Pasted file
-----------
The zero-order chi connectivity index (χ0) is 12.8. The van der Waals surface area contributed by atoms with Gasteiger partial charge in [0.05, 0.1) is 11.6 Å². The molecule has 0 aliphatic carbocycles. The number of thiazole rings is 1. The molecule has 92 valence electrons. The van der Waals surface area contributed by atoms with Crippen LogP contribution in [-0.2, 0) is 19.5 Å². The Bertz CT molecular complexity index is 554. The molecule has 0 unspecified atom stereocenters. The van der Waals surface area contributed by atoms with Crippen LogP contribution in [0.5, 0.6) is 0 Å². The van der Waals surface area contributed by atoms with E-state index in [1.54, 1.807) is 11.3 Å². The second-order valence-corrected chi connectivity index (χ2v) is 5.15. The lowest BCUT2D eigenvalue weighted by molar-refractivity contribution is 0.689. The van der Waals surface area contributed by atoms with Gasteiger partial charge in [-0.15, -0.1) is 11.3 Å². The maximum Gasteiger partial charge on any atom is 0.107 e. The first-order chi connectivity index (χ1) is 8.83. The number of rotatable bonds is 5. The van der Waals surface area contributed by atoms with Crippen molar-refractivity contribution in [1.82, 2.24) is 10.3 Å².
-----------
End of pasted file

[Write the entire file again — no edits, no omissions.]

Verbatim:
The zero-order chi connectivity index (χ0) is 12.8. The van der Waals surface area contributed by atoms with Gasteiger partial charge in [0.05, 0.1) is 11.6 Å². The molecule has 0 aliphatic carbocycles. The number of thiazole rings is 1. The molecule has 92 valence electrons. The van der Waals surface area contributed by atoms with Crippen LogP contribution in [-0.2, 0) is 19.5 Å². The Bertz CT molecular complexity index is 554. The molecule has 0 unspecified atom stereocenters. The van der Waals surface area contributed by atoms with Crippen LogP contribution in [0.5, 0.6) is 0 Å². The van der Waals surface area contributed by atoms with E-state index in [1.54, 1.807) is 11.3 Å². The second-order valence-corrected chi connectivity index (χ2v) is 5.15. The lowest BCUT2D eigenvalue weighted by molar-refractivity contribution is 0.689. The van der Waals surface area contributed by atoms with Gasteiger partial charge in [-0.15, -0.1) is 11.3 Å². The maximum Gasteiger partial charge on any atom is 0.107 e. The first-order chi connectivity index (χ1) is 8.83. The number of rotatable bonds is 5. The van der Waals surface area contributed by atoms with Crippen molar-refractivity contribution in [1.82, 2.24) is 10.3 Å².